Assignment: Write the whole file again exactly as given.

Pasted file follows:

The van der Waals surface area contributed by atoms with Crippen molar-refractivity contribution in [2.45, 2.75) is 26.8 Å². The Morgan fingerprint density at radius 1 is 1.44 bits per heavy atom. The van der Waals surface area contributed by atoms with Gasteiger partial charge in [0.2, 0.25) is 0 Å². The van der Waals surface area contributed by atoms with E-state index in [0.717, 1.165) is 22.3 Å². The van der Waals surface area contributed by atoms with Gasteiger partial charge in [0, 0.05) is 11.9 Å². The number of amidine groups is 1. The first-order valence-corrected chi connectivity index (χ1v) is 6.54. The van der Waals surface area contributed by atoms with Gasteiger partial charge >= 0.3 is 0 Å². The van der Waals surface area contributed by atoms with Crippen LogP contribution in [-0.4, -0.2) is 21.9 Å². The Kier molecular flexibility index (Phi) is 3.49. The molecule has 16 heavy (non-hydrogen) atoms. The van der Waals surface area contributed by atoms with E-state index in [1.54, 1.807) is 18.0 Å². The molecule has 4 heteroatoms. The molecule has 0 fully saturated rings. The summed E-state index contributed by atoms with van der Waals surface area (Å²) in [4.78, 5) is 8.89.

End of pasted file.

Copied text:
The van der Waals surface area contributed by atoms with Crippen molar-refractivity contribution in [2.45, 2.75) is 26.8 Å². The Morgan fingerprint density at radius 1 is 1.44 bits per heavy atom. The van der Waals surface area contributed by atoms with Gasteiger partial charge in [0.2, 0.25) is 0 Å². The van der Waals surface area contributed by atoms with E-state index in [0.717, 1.165) is 22.3 Å². The van der Waals surface area contributed by atoms with Gasteiger partial charge in [0, 0.05) is 11.9 Å². The number of amidine groups is 1. The first-order valence-corrected chi connectivity index (χ1v) is 6.54. The van der Waals surface area contributed by atoms with Gasteiger partial charge >= 0.3 is 0 Å². The van der Waals surface area contributed by atoms with Crippen LogP contribution in [-0.4, -0.2) is 21.9 Å². The Kier molecular flexibility index (Phi) is 3.49. The molecule has 16 heavy (non-hydrogen) atoms. The van der Waals surface area contributed by atoms with E-state index in [1.54, 1.807) is 18.0 Å². The molecule has 4 heteroatoms. The molecule has 0 fully saturated rings. The summed E-state index contributed by atoms with van der Waals surface area (Å²) in [4.78, 5) is 8.89.